A well-built watch must perform well in daily life and in harsh environments. To ensure this, IWC has established a state-of-the-art laboratory in Schaffhausen to ensure that watches produced meet strict standards. In the laboratory, a skilled materials engineer, Dominic Forster, is leading a team of seven to design and conduct a variety of challenging tests.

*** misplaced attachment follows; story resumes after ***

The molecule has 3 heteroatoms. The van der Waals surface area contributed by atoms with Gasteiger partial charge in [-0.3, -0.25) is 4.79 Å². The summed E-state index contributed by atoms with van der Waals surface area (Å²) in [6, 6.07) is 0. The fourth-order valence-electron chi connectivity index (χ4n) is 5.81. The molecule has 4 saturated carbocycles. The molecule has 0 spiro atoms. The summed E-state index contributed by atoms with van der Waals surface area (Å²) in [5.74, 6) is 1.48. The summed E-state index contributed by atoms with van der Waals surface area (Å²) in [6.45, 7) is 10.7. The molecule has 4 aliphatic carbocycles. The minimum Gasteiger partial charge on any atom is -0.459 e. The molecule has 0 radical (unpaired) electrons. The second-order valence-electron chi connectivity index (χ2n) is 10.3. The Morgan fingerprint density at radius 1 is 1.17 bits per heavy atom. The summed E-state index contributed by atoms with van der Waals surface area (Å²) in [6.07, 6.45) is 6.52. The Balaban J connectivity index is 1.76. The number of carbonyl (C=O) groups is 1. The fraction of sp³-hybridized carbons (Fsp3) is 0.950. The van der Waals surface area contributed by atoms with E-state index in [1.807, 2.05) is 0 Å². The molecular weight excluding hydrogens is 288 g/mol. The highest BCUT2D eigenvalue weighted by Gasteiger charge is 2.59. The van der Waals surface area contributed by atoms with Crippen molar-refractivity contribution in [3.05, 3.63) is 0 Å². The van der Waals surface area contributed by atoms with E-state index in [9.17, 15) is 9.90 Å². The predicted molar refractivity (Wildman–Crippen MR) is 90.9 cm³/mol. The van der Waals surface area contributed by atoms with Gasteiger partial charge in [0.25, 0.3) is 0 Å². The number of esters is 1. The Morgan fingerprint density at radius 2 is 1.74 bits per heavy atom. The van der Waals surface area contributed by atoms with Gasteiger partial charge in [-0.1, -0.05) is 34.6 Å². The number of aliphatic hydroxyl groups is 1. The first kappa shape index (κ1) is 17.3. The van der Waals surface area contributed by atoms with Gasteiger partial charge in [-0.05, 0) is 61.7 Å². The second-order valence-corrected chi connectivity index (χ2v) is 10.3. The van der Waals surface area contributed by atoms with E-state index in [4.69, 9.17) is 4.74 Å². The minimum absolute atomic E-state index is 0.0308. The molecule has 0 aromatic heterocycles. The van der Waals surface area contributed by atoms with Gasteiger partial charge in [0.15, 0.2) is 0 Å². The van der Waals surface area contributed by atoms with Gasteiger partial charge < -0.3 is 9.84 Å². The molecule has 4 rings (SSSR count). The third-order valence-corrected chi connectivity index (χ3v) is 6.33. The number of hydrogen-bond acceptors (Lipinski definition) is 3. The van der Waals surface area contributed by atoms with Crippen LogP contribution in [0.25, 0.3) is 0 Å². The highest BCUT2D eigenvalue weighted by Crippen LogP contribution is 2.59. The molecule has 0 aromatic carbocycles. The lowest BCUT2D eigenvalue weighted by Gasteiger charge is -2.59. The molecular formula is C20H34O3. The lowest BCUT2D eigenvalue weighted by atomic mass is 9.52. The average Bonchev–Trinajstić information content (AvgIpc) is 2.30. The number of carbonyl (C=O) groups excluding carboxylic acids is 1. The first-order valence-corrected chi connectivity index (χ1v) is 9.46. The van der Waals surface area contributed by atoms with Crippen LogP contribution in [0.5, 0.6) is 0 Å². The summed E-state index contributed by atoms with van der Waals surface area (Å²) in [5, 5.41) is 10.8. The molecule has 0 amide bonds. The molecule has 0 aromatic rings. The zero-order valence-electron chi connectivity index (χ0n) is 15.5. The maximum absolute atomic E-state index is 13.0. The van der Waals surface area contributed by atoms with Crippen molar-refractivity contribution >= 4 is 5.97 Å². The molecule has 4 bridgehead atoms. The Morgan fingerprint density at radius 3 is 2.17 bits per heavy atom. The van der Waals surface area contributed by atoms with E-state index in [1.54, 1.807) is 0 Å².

IWC’s philosophy is to ensure that every component of every watch works perfectly, even in harsh environments. Watches and components were tested for intentional damage: high temperature, shock, compression, pull, etc. In order to carry out these stress tests systematically, IWC has set up a testing laboratory and equipped with precision instruments to maximize the tension of watch components. The function of the laboratory is not only to test the watches to ensure that they meet certain pressure tolerance standards. At the same time, each component is tested here for use, rough handling, inspection, etc., and then evaluated against special criteria. From any angle, the watch in the laboratory is like a test simulator in a car simulation accident. Some have stood the test, others have failed. Watches that cannot stand the test will be redesigned to pass the next impact test. As soon as you enter the laboratory, you can see the neatly arranged lamps. The dial and strap are placed under light and subjected to sunlight and ultraviolet radiation tests. A machine placed at the other end of the room simultaneously tests the watch for extreme heat and humidity. Some machines look like devices in sci-fi stories. They can make the watch components move continuously. For example, machines that perform automatic rotor endurance tests can speed up 3,000 hours. There are also devices for impact tests to verify the condition of the watch after seven years of use. In addition to the above light resistance, heat resistance, impact and motion tests, there is a machine that puts components to the test with magnetic forces up to 600,000 A / m. Every new model of watch is subjected to extreme tests. If passed through Forster’s carefully planned tests, they will be durable in the real world. All tests are ‘original’. First, the entire movement is subjected to exposure and disassembly tests, followed by a large number of components subjected to damage tests, and then tested for corrosion resistance, durability, oil resistance and punctuality. There are also four skilled watchmakers in the testing laboratory devoted to these inspections.